Currently, 38 school resource officers are sheriff’s deputies, and the rest are security officers hired by Shelby County Schools. The officers respond and work to prevent criminal activity in all high schools and middle schools, Hopson said. The 30 additional officers would augment staffing at some schools and for the first time, branch out to some elementary schools. Hopson said those decisions will be based on crime rates in surrounding neighborhoods and school incidents.

Hopson’s initial recommendation for more school resource officers was in response to the school shooting in Parkland, Florida, that killed 17 people and sparked a wave of student activism on school safety, including in Memphis.

Gov. Bill Haslam’s recent $30 million budget boost would allow school districts across Tennessee to hire more law enforcement officers or improve building security. Measures to arm some teachers with guns or outlaw certain types of guns have fallen flat.

For more on the role and history of school resource officers in Tennessee, read our five things to know.

Sheriff’s deputies and district security officers meet weekly, said Capt. Dallas Lavergne of the Shelby County Sheriff’s Office. When the Memphis Police Department pulled their officers out of school buildings following the merger of city and county school systems, the county Sheriff’s Office replaced them with deputies.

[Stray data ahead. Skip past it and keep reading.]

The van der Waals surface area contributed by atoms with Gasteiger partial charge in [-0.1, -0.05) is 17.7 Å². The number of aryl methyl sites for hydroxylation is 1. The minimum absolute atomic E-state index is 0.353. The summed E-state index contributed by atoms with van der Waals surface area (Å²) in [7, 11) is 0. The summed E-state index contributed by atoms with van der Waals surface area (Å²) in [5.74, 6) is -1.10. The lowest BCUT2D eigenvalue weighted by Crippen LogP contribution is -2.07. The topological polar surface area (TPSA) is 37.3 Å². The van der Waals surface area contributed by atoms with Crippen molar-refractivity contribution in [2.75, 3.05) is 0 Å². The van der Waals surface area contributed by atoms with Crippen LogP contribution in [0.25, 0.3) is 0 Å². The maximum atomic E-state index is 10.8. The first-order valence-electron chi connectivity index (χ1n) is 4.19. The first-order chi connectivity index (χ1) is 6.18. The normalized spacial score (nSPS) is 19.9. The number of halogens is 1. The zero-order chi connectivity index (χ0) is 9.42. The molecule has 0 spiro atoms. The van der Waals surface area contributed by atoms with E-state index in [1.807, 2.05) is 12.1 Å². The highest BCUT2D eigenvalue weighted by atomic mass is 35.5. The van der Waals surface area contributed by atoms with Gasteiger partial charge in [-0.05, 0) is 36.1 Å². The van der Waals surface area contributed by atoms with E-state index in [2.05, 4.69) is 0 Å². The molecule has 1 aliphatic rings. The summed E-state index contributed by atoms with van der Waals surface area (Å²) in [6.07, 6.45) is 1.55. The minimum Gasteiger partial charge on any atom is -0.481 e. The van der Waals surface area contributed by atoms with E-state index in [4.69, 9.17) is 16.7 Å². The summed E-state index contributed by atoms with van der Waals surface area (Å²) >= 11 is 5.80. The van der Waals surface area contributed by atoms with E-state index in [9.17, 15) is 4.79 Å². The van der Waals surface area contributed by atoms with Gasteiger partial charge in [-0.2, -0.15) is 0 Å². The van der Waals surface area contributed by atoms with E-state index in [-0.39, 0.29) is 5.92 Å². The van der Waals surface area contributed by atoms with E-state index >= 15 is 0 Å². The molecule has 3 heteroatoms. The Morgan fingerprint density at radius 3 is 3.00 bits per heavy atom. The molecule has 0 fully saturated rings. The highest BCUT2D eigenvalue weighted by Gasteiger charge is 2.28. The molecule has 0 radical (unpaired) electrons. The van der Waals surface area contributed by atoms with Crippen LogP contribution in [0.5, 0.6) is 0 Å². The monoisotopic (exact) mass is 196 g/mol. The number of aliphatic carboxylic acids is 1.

All deputy recruits go through school resource officer training, and those who are assigned to schools get additional annual training. In a 2013 review of police academies across the nation, Tennessee was cited as the only state that had specific training for officers deployed to schools.

call out

Our readers had a lot to say in 2017. Make your voice heard in 2018.

PHOTO: Chris Hill/Whitney Achievement School
Teacher Carl Schneider walks children home in 2015 as part of the after-school walking program at Whitney Achievement Elementary School in Memphis. This photograph went viral and inspired a First Person reflection from Schneider in 2017.

Last year, some of our most popular pieces came from readers who told their stories in a series that we call First Person.

For instance, Carl Schneider wrote about the 2015 viral photograph that showed him walking his students home from school in a low-income neighborhood of Memphis. His perspective on what got lost in the shuffle continues to draw thousands of readers.